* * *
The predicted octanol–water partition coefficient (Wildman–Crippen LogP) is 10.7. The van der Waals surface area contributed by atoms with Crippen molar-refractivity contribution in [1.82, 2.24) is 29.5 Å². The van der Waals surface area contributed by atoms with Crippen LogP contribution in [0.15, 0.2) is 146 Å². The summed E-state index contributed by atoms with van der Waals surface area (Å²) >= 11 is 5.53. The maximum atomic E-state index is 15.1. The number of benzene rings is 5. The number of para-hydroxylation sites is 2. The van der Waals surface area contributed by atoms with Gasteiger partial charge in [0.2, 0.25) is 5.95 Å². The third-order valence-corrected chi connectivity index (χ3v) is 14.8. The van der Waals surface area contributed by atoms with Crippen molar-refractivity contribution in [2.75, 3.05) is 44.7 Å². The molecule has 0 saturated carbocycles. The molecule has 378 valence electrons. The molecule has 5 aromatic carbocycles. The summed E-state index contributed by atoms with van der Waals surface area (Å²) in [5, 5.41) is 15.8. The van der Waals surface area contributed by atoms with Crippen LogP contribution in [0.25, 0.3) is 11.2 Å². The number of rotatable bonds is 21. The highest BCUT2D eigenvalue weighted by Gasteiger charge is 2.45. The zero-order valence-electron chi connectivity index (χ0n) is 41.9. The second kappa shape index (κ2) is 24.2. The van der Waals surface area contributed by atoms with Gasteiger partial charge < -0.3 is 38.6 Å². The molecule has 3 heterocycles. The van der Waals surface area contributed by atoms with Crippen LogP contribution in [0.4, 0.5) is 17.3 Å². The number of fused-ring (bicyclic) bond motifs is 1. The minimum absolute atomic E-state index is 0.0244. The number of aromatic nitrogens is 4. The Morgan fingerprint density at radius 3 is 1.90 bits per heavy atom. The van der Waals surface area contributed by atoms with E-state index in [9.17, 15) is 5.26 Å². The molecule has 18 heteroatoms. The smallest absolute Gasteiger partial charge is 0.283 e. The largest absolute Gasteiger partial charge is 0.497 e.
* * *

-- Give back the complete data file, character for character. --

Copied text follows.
The predicted octanol–water partition coefficient (Wildman–Crippen LogP) is 10.7. The van der Waals surface area contributed by atoms with Crippen molar-refractivity contribution in [1.82, 2.24) is 29.5 Å². The van der Waals surface area contributed by atoms with Crippen LogP contribution in [0.15, 0.2) is 146 Å². The summed E-state index contributed by atoms with van der Waals surface area (Å²) >= 11 is 5.53. The maximum atomic E-state index is 15.1. The number of benzene rings is 5. The number of para-hydroxylation sites is 2. The van der Waals surface area contributed by atoms with Gasteiger partial charge in [0.2, 0.25) is 5.95 Å². The third-order valence-corrected chi connectivity index (χ3v) is 14.8. The van der Waals surface area contributed by atoms with Crippen molar-refractivity contribution in [2.75, 3.05) is 44.7 Å². The molecule has 0 saturated carbocycles. The molecule has 378 valence electrons. The molecule has 5 aromatic carbocycles. The summed E-state index contributed by atoms with van der Waals surface area (Å²) in [5, 5.41) is 15.8. The van der Waals surface area contributed by atoms with Crippen LogP contribution in [0.25, 0.3) is 11.2 Å². The number of rotatable bonds is 21. The highest BCUT2D eigenvalue weighted by Gasteiger charge is 2.45. The zero-order valence-electron chi connectivity index (χ0n) is 41.9. The second kappa shape index (κ2) is 24.2. The van der Waals surface area contributed by atoms with Gasteiger partial charge < -0.3 is 38.6 Å². The molecule has 3 heterocycles. The van der Waals surface area contributed by atoms with Crippen LogP contribution in [0.4, 0.5) is 17.3 Å². The number of fused-ring (bicyclic) bond motifs is 1. The minimum absolute atomic E-state index is 0.0244. The number of aromatic nitrogens is 4. The Morgan fingerprint density at radius 3 is 1.90 bits per heavy atom. The van der Waals surface area contributed by atoms with E-state index in [9.17, 15) is 5.26 Å². The molecule has 18 heteroatoms. The smallest absolute Gasteiger partial charge is 0.283 e. The largest absolute Gasteiger partial charge is 0.497 e.